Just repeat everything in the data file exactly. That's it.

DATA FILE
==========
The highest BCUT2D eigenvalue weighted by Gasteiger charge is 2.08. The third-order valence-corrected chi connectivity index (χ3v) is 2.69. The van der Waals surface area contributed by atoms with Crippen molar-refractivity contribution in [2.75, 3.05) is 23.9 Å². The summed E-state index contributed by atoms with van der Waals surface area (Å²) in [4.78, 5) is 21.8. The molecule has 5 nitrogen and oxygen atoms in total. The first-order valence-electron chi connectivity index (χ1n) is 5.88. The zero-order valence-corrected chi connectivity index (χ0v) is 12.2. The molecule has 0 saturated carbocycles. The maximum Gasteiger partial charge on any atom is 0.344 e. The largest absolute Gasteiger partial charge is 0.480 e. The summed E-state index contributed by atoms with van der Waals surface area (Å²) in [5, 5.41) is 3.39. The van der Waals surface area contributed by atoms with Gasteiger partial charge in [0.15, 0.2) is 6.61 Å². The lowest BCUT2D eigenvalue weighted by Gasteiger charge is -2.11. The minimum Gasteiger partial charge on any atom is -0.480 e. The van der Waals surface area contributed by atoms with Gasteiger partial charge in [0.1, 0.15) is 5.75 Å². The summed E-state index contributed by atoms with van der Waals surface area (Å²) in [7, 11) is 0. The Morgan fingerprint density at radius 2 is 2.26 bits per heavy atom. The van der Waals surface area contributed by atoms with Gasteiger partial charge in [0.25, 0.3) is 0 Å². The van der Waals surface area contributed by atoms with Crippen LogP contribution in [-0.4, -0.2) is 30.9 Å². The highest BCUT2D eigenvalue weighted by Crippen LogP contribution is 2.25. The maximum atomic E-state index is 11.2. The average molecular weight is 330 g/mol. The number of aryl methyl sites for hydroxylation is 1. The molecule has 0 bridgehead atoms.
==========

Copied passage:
The highest BCUT2D eigenvalue weighted by Gasteiger charge is 2.08. The third-order valence-corrected chi connectivity index (χ3v) is 2.69. The van der Waals surface area contributed by atoms with Crippen molar-refractivity contribution in [2.75, 3.05) is 23.9 Å². The summed E-state index contributed by atoms with van der Waals surface area (Å²) in [4.78, 5) is 21.8. The molecule has 5 nitrogen and oxygen atoms in total. The first-order valence-electron chi connectivity index (χ1n) is 5.88. The zero-order valence-corrected chi connectivity index (χ0v) is 12.2. The molecule has 0 saturated carbocycles. The maximum Gasteiger partial charge on any atom is 0.344 e. The largest absolute Gasteiger partial charge is 0.480 e. The summed E-state index contributed by atoms with van der Waals surface area (Å²) in [5, 5.41) is 3.39. The van der Waals surface area contributed by atoms with Gasteiger partial charge in [0.15, 0.2) is 6.61 Å². The lowest BCUT2D eigenvalue weighted by Gasteiger charge is -2.11. The minimum Gasteiger partial charge on any atom is -0.480 e. The van der Waals surface area contributed by atoms with Gasteiger partial charge in [0.1, 0.15) is 5.75 Å². The summed E-state index contributed by atoms with van der Waals surface area (Å²) in [7, 11) is 0. The Morgan fingerprint density at radius 2 is 2.26 bits per heavy atom. The van der Waals surface area contributed by atoms with Gasteiger partial charge in [0.25, 0.3) is 0 Å². The van der Waals surface area contributed by atoms with Crippen LogP contribution in [-0.4, -0.2) is 30.9 Å². The highest BCUT2D eigenvalue weighted by Crippen LogP contribution is 2.25. The maximum atomic E-state index is 11.2. The average molecular weight is 330 g/mol. The number of aryl methyl sites for hydroxylation is 1. The molecule has 0 bridgehead atoms.